I know its ultra plebeian of me to not give this five stars but watching pretty looking aristocrats valiantly battle their apathy and ennui while a droning organ ceaselessly drills into your skull is really not my favourite way of spending a Sunday evening. From what i had read, I was led to at least expect a thought-provoking experience full of ambiguity and rich thematic content but as it turns out there were not too many layers for me to explore and it was actually pretty straight forward. But most importantly, it never really engrossed me and I was completely cold right through.
However. The fact that it is so ridiculously beautiful does make up for quite a bit more…
films like last year at marienbad exist solely to make me feel like a simpleton and question my love of film.
Truly a film like no other, Alain Resnais's controversial, notoriously confounding LAST YEAR AT MARIENBAD unfolds like a dream, as a man referred to as "X" (Giorgio Albertazzi) confronts a woman referred to as "A" (Delphine Seyrig) by telling her that they met and fell in love last year and made plans to meet again now, only she doesn't appear to remember any of it (or does she?)
All of this takes place on the grounds of an enormous, elegant hotel that feels like a ghostly other dimension, and the camera glides through its long, empty, ornate hallways with the same eerie grace as Kubrick's Steadicam in THE SHINING.
I found LAST YEAR AT MARIENBAD mostly fascinating and distinctly unsettling,…
A movie I like more in concept than execution. I was really on its level for the first twenty minutes when I figured I was halfway through and then I saw I was only twenty minutes in and went "uh oh"
An exquisite, mesmerising, hypnotic and haunting film from Alain Resnais. 'Last Year at Marienbad' is a hugely influential, one can see how Christopher Nolan was inspired by it in making 'Inception' and Stanley Kubrick in 'The Shining'. The film is a puzzle that plays with memory and dreams, that is shot and edited to give the impression that we are out of time and place, this is neither here nor there, rather a limbo where mostly all the characters in the background are merely projections created from the mind of our two central characters. The film's technical merits really help to create a sense of unease and the film's score also works in providing a haunted backdrop to the film.…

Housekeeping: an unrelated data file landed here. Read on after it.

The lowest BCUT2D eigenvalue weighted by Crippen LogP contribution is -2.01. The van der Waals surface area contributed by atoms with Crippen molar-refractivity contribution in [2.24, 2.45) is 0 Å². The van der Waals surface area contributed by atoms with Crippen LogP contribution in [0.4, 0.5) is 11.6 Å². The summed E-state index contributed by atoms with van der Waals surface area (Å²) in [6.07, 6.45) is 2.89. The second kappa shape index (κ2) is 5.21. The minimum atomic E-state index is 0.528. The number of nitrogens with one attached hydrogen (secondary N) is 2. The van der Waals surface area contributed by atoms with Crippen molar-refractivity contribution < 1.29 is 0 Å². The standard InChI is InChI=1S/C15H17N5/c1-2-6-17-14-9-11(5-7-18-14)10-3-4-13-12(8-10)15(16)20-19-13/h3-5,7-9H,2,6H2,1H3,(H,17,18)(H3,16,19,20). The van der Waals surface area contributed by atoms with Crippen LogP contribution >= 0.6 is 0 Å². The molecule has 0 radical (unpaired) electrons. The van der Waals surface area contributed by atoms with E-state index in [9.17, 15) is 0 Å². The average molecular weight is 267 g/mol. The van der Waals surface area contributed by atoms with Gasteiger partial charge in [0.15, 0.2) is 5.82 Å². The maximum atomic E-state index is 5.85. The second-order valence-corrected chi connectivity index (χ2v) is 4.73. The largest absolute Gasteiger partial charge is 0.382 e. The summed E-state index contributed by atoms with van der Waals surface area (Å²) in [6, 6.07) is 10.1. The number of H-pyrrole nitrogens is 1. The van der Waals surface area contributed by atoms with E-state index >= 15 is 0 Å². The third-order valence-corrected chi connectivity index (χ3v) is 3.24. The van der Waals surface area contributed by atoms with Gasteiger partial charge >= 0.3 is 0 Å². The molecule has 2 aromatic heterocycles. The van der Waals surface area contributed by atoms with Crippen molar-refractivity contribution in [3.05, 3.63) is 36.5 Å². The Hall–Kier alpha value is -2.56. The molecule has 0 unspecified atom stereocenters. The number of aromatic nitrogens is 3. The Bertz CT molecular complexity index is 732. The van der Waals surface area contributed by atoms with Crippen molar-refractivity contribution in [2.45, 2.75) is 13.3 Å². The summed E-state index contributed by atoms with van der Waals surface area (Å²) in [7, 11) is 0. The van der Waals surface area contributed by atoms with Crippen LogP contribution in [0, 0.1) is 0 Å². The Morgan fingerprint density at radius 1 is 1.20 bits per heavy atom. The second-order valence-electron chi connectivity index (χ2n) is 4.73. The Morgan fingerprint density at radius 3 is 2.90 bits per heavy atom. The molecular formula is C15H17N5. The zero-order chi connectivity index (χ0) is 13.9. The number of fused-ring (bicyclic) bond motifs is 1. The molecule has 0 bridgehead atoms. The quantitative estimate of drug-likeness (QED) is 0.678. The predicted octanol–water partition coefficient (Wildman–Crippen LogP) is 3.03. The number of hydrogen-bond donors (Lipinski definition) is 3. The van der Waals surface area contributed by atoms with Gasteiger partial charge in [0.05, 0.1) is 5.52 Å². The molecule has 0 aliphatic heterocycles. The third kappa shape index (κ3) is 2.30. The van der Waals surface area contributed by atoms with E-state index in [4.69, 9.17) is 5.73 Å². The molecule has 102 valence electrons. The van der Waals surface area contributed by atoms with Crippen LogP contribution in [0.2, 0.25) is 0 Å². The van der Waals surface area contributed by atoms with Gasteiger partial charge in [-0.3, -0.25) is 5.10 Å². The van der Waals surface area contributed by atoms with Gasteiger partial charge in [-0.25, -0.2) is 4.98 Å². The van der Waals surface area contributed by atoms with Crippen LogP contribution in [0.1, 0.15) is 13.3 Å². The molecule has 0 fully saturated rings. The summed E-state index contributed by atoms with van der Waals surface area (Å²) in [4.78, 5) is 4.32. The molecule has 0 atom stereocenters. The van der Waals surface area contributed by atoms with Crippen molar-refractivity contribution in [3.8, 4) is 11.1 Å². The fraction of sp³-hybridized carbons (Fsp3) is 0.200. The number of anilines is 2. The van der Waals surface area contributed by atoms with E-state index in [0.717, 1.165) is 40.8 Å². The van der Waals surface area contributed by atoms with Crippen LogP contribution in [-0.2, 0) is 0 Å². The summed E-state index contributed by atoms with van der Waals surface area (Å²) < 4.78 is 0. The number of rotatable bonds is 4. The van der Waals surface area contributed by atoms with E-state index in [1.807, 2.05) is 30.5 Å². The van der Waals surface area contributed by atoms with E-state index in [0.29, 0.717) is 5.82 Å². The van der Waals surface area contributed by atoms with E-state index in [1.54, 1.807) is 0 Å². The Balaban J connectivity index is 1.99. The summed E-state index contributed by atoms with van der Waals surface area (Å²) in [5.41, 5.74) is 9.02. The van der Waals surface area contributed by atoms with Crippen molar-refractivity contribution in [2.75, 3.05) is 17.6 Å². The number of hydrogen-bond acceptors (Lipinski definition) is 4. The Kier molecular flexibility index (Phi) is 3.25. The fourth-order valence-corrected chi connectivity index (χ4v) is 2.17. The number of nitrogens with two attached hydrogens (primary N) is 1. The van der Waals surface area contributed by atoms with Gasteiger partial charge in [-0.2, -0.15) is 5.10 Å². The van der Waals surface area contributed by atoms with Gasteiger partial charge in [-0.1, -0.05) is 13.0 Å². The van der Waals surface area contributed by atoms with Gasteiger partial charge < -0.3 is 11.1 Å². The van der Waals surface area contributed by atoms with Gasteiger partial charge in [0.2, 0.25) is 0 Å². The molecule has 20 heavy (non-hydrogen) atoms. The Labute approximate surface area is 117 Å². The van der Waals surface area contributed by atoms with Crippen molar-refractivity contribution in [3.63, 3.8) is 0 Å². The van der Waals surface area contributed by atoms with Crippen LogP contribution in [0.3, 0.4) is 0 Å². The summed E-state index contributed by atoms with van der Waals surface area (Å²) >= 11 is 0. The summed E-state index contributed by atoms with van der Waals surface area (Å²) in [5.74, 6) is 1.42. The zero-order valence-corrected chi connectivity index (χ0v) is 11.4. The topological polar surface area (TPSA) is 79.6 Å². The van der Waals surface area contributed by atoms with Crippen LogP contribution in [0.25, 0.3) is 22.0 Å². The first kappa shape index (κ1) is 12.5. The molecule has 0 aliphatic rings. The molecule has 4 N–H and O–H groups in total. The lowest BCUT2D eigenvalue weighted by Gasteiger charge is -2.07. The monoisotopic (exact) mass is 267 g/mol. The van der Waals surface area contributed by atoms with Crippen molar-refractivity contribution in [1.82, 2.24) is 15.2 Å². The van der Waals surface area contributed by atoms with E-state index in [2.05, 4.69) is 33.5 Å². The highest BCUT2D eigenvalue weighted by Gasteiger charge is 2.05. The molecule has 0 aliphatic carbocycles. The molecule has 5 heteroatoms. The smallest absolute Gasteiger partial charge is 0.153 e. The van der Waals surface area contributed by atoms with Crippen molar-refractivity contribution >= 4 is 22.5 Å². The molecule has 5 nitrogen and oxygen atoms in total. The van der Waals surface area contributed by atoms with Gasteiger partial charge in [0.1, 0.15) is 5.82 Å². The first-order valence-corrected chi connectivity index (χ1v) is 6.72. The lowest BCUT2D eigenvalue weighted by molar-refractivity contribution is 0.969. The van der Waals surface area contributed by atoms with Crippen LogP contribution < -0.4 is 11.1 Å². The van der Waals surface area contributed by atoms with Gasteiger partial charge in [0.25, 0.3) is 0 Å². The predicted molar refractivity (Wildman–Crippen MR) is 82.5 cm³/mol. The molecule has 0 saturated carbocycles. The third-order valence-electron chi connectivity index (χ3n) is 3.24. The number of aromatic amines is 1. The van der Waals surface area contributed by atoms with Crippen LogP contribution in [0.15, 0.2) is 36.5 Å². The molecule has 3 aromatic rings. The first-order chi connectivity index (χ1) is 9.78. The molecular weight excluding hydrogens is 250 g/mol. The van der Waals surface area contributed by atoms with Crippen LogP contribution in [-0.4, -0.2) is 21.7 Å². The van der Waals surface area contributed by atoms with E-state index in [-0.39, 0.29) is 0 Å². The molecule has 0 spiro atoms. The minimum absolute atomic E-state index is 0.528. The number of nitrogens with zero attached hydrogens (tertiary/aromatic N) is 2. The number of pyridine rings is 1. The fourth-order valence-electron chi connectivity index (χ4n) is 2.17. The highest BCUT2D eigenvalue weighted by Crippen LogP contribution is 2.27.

Instead of immediately writing a review for Last Year At Marienbad, I decided to let the movie marinate in my mind. Marienbad is film at it's most enigmatic and experimental and I wasn't quite sure I responded to it. As the day wore on, however, I found myself thinking of nothing but this movie. It's resplendent visuals and loose structure had intoxicated my mind. it was then that I realized maybe I did respond to this movie but not in an emotional way. Suffice to say, I now consider this an excellent film. It's so well constructed and technically flawless, allowing it's experimentation to work so well. This is a film less about a plot, story, or theme and more about what film can do and achieve outside the accepted boundaries of structure. In that sense, it's a meta-film experience; a film commenting on film.
Victorian architecture surrounds and embodies numerous archetypes in a duel of individuals, wits, memory, romance, and one increasingly frightening card game. Elements blur into a swooning tapestry of perception teetering on the verge of reality, while time takes a backseat to the haunts of upper class aspirations. It enlightens only to discourage, and moves with such grace that we don't mind the darkness.
Recently, I've become aware that certain films are able to transcend the medium by being completely self-assured in their atmospheres…